Perhaps the most “Waititi-esque” thing about this film is the side characters, who manage to almost steal the show. The hapless Jordan (played by James Rolleston, who also featured in Waititi’s ‘Boy‘) delivers one of the funniest lines of any film this year whilst in the car with his mother and Mel, and the feisty Ana Scotney as Sepa absolutely shines in every scene she has. Familiar faces also crop up with Hunt for the Wilderpeople’s Rima Te Wiata cutting a caricatural figure as Jen’s coke-sniffing mother, and the aforementioned Flight of the Conchords’ Jemaine Clement playing a Tinder date (genuinely he is credited as that).

This is, however, Madeleine Sami and Jackie van Beek’s show; the powerhouse pairing acting, writing and the directing the hell out of this film. Its commentary on expectations of women, particularly in relationships is wonderfully well observed, and the delivery and execution of the comedy is played to perfection. These are certainly two to watch, and it would be great to see them break out of the indie circuit like Waititi.

‘The Breaker Upperers’ is a little gem of a movie, outrageous yet endearing, hilarious yet heart-warming, and with some star-making performances. As with any comedy, it might not tick all the boxes for everyone, and in fact, the jokes sometimes wear a little on the thin side heading towards the final act, but fans of the ‘Conchords’, and of course Waititi will find much to love here.

SARAH’S RATING:

4

The Headliners & Hidden Gems At The 62nd BFI London Film Festival

Yesterday saw the announcement of the full line-up of films for the 62nd BFI London Film Festival (LFF), and boy is there a ton to get your teeth stuck into! But this year we have even more reason to be excited as JUMPCUT will attending and covering the festival for the first time ever!

We’ll be covering a whole range of films screening at the festival, including some of the headliners and hidden gems! JUMPCUT’s LFF Queen Sarah has kindly picked out just some of the films she thinks you are going to want to keep your eye on!

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The Headliners

Widows
Directed by: Steve McQueen
Starring: Viola Davis, Michelle Rodriguez, Elizabeth Debicki, Cynthia Erivo, Colin Farrell, Daniel Kaluuya

Why it is worth a watch: I mean that cast list alone is worth the admission price, but this female-fronted action thriller is also helmed by the man who brought us 12 Years a Slave, a film which previously enjoyed awards success. But the talent doesn’t end there, Widows is penned by Gone Girl writer Gillian Flynn and Hans Zimmer provides the score. This is an action movie of the highest calibre and one that will be well worth your time and money.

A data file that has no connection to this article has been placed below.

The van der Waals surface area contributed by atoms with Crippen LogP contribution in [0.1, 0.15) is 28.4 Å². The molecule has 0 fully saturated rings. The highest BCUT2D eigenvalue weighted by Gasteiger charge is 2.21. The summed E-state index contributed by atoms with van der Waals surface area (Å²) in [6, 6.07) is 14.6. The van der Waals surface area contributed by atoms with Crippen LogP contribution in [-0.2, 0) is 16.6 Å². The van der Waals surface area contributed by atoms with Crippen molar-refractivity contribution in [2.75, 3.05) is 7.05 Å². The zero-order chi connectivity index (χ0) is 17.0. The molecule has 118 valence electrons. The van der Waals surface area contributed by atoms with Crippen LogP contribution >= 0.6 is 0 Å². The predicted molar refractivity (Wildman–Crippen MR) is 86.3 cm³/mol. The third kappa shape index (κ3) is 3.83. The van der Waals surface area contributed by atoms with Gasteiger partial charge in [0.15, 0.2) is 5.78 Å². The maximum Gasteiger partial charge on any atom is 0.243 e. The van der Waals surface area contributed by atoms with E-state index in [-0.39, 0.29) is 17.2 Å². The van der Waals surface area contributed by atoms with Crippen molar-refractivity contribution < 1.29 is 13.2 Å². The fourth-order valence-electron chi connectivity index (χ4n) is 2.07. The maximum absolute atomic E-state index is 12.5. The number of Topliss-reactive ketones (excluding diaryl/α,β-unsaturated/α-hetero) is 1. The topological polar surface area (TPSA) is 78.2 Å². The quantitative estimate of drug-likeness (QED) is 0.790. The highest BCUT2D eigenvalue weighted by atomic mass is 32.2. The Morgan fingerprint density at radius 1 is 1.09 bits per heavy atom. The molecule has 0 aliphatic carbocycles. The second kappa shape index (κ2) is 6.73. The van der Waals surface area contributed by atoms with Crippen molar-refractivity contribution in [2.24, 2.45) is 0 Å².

Screening at LFF: 10th, 11th, 12th October
UK Wider Release Date: 6th November 2018

Stan & Ollie
Directed by: Jon S Baird
Starring: Steve Coogan, John C Reilly, Nina Arianda, Shirley Henderson, Danny Huston

Why it is worth a watch: An ode to cinema, entertainment, and with two leading actors known for their brilliance as physical comedians, Stan & Ollie seems like the perfect film to close out London Film Festival. Coogan and Reilly bring beloved comedians Stan Laurel and Ollie Hardy to life on the big screen, focusing on the twilight years of their career. This is set to be a real crowd-pleaser and the most fitting curtain call for the festival.

Screening at LFF: 21st October
UK Wider Release Date: 11th January 2019

The Favourite
Directed by: Yorgos Lanthimos
Starring: Olivia Colman, Emma Stone, Rachel Weisz

Why it is worth a watch: A divisive filmmaker, but certainly one that gets people talking, Yorgos Lanthimos brings his third English-language film in four years to the London Film Festival. With stand-out performances from Olivia Colman, Rachel Weisz and Emma Stone, The Favourite promises to be bizarre, bonkers, and brilliant!

Screening at LFF: 18th, 19th, 21st October
UK Wider Release Date: 1st January 2019

The Ballad of Buster Scruggs
Directed by: Joel and Ethan Coen
Starring: Tim Blake Nelson, Liam Neeson, Tom Waits, Zoe Kazan, Bill Heck

Why it is worth a watch: It’s the Coen Brothers! In all seriousness, the latest from the incomparable Coens promises to be wild (west) entertainment, hilarious, offbeat, and surprisingly melancholic. Dark humour and the trademark Coen brothers flair will be here in abundance

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Screening at LFF: 12th, 13th, 21st October
UK Wider Release Date: TBA

Beautiful Boy
Directed by: Felix Van Groeningen
Starring: Steve Carell, Timothee Chalamet, Maura Tierney, Amy Ryan

Why it is worth a watch: Just try and get through the trailer to this one without crying. Sometimes you just need to let it all out, and this will be the film that gets audiences at LFF reaching for the tissues. Starring man-of-the-moment Timothee Chalamet, hot off the heels of last year’s Call Me By Your Name, and Steve Carell in what is set to be another great dramatic role for him, Beautiful Boy will be the one to watch for those early Best Actor hints…